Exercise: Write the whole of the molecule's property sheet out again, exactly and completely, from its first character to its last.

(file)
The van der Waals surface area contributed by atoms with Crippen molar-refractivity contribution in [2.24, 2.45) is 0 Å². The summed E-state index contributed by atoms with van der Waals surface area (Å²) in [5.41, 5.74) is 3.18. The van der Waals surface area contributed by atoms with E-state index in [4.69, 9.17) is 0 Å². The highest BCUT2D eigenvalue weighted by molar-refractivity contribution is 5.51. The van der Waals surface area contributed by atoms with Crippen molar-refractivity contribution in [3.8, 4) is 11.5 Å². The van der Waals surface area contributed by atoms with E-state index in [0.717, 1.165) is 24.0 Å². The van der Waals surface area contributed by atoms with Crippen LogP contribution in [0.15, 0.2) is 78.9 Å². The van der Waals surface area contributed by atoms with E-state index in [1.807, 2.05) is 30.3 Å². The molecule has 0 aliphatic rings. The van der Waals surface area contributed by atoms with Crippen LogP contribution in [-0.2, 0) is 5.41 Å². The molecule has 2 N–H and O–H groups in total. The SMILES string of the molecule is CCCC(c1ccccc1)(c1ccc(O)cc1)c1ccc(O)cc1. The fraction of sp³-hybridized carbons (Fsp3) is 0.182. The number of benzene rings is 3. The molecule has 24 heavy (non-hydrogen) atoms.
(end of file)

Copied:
The van der Waals surface area contributed by atoms with Crippen molar-refractivity contribution in [2.24, 2.45) is 0 Å². The summed E-state index contributed by atoms with van der Waals surface area (Å²) in [5.41, 5.74) is 3.18. The van der Waals surface area contributed by atoms with E-state index in [4.69, 9.17) is 0 Å². The highest BCUT2D eigenvalue weighted by molar-refractivity contribution is 5.51. The van der Waals surface area contributed by atoms with Crippen molar-refractivity contribution in [3.8, 4) is 11.5 Å². The van der Waals surface area contributed by atoms with E-state index in [0.717, 1.165) is 24.0 Å². The van der Waals surface area contributed by atoms with Crippen LogP contribution in [0.15, 0.2) is 78.9 Å². The van der Waals surface area contributed by atoms with E-state index in [1.807, 2.05) is 30.3 Å². The molecule has 0 aliphatic rings. The van der Waals surface area contributed by atoms with Crippen LogP contribution in [-0.2, 0) is 5.41 Å². The molecule has 2 N–H and O–H groups in total. The SMILES string of the molecule is CCCC(c1ccccc1)(c1ccc(O)cc1)c1ccc(O)cc1. The fraction of sp³-hybridized carbons (Fsp3) is 0.182. The number of benzene rings is 3. The molecule has 24 heavy (non-hydrogen) atoms.